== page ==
In the early part of the 20th century, astronomers engaged in a prolonged debate over what were then known as spiral nebulae—diffuse pinwheels of light that powerful telescopes revealed to be common in the night sky. Some astronomers thought that these nebulae were spiral galaxies like the Milky Way at such great distances from the Earth that individual stars could not be distinguished. Others believed that they were clouds of gas within our own galaxy.
One astronomer who thought that spiral nebulae were within the Milky Way, Adriaan van Maanen of the Mount Wilson Observatory, sought to resolve the issue by comparing photographs of the nebulae taken several years apart. After making a series of painstaking measurements, van Maanen announced that he had found roughly consistent unwinding motions in the nebulae. The detection of such motions indicated that the spirals had to be within the Milky Way, since motions would be impossible to detect in distant objects.
Van Maanen’s reputation caused many astronomers to accept a galactic location for the nebulae. A few years later, however, van Maanen’s colleague Edwin Hubble, using a new 100-inch telescope at Mount Wilson, conclusively demonstrated that the nebulae were in fact distant galaxies; van Maanen’s observations had to be wrong.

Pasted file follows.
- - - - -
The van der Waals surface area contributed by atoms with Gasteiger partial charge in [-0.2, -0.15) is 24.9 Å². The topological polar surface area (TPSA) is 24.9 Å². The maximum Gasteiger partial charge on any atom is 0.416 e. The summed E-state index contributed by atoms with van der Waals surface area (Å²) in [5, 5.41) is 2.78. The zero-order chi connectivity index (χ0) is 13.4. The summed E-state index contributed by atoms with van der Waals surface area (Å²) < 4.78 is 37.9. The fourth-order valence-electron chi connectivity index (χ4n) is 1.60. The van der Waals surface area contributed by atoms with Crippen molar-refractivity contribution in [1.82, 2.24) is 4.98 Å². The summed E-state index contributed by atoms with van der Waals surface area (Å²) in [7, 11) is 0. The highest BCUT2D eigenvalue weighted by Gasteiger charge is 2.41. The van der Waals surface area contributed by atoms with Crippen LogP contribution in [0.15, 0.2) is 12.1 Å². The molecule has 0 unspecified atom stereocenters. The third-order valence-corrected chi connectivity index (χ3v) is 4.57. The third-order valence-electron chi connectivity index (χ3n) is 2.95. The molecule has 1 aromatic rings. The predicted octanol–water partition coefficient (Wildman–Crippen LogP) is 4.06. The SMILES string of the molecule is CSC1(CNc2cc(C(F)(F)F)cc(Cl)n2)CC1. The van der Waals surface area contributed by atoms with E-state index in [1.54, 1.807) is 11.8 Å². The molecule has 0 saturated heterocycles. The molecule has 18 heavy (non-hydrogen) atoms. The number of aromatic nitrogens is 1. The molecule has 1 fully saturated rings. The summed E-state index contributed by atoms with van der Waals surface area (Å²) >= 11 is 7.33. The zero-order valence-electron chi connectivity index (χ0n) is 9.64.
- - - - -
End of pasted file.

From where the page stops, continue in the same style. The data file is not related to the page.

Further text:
Studies of van Maanen’s procedures have not revealed any intentional misrepresentation or sources of systematic error. Rather, he was working at the limits of observational accuracy, and his expectations influenced his measurements. Even cautious researchers sometimes admit, “If I hadn’t believed it, I never would have seen it.”
idea that peers will validate results, actual replication is selective. It is not practical (or necessary) to reconstruct all the observations and theoretical constructs made by others. To make progress, researchers must trust that previous investigators performed the work in accordance with accepted standards.
Some mistakes in the scientific record are quickly corrected by subsequent work. But mistakes that mislead subsequent researchers can waste large amounts of time and resources. When such a mistake appears in a journal article or book, it should be corrected in a note, erratum (for a production error), or corrigendum (for an author’s